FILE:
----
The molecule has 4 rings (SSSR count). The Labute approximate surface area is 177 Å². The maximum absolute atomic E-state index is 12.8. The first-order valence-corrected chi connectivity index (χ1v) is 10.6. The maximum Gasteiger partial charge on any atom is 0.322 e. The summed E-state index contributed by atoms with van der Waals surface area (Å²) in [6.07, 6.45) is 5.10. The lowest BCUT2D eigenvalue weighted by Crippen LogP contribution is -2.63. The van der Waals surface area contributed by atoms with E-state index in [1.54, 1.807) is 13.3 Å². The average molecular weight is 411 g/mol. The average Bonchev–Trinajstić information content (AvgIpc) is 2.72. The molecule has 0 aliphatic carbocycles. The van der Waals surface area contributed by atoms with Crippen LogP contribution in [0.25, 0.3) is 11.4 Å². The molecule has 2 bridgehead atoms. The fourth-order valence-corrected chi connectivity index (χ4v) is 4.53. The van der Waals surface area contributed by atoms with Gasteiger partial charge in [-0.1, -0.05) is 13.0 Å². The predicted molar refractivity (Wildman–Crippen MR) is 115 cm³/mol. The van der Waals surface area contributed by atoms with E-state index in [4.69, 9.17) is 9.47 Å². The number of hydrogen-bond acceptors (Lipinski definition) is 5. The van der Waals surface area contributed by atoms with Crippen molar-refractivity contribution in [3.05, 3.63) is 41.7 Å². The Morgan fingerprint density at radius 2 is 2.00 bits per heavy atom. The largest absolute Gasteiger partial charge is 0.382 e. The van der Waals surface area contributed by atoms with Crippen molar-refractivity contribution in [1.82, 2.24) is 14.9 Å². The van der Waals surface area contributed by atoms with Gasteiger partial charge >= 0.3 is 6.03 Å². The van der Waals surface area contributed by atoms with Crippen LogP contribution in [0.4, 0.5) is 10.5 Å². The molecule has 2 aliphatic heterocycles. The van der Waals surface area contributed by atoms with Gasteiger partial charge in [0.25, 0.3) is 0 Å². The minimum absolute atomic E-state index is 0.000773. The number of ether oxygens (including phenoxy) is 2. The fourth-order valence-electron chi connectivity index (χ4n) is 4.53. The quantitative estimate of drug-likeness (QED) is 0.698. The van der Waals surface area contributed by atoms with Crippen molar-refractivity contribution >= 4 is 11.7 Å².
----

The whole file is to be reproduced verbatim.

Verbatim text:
The molecule has 4 rings (SSSR count). The Labute approximate surface area is 177 Å². The maximum absolute atomic E-state index is 12.8. The first-order valence-corrected chi connectivity index (χ1v) is 10.6. The maximum Gasteiger partial charge on any atom is 0.322 e. The summed E-state index contributed by atoms with van der Waals surface area (Å²) in [6.07, 6.45) is 5.10. The lowest BCUT2D eigenvalue weighted by Crippen LogP contribution is -2.63. The van der Waals surface area contributed by atoms with E-state index in [1.54, 1.807) is 13.3 Å². The average molecular weight is 411 g/mol. The average Bonchev–Trinajstić information content (AvgIpc) is 2.72. The molecule has 0 aliphatic carbocycles. The van der Waals surface area contributed by atoms with Crippen LogP contribution in [0.25, 0.3) is 11.4 Å². The molecule has 2 bridgehead atoms. The fourth-order valence-corrected chi connectivity index (χ4v) is 4.53. The van der Waals surface area contributed by atoms with Gasteiger partial charge in [-0.1, -0.05) is 13.0 Å². The predicted molar refractivity (Wildman–Crippen MR) is 115 cm³/mol. The van der Waals surface area contributed by atoms with E-state index in [4.69, 9.17) is 9.47 Å². The number of hydrogen-bond acceptors (Lipinski definition) is 5. The van der Waals surface area contributed by atoms with Crippen molar-refractivity contribution in [3.05, 3.63) is 41.7 Å². The Morgan fingerprint density at radius 2 is 2.00 bits per heavy atom. The largest absolute Gasteiger partial charge is 0.382 e. The van der Waals surface area contributed by atoms with Crippen molar-refractivity contribution in [1.82, 2.24) is 14.9 Å². The van der Waals surface area contributed by atoms with Gasteiger partial charge >= 0.3 is 6.03 Å². The van der Waals surface area contributed by atoms with Crippen LogP contribution in [0.4, 0.5) is 10.5 Å². The molecule has 2 aliphatic heterocycles. The van der Waals surface area contributed by atoms with Gasteiger partial charge in [0.25, 0.3) is 0 Å². The minimum absolute atomic E-state index is 0.000773. The number of ether oxygens (including phenoxy) is 2. The fourth-order valence-electron chi connectivity index (χ4n) is 4.53. The quantitative estimate of drug-likeness (QED) is 0.698. The van der Waals surface area contributed by atoms with Crippen molar-refractivity contribution >= 4 is 11.7 Å².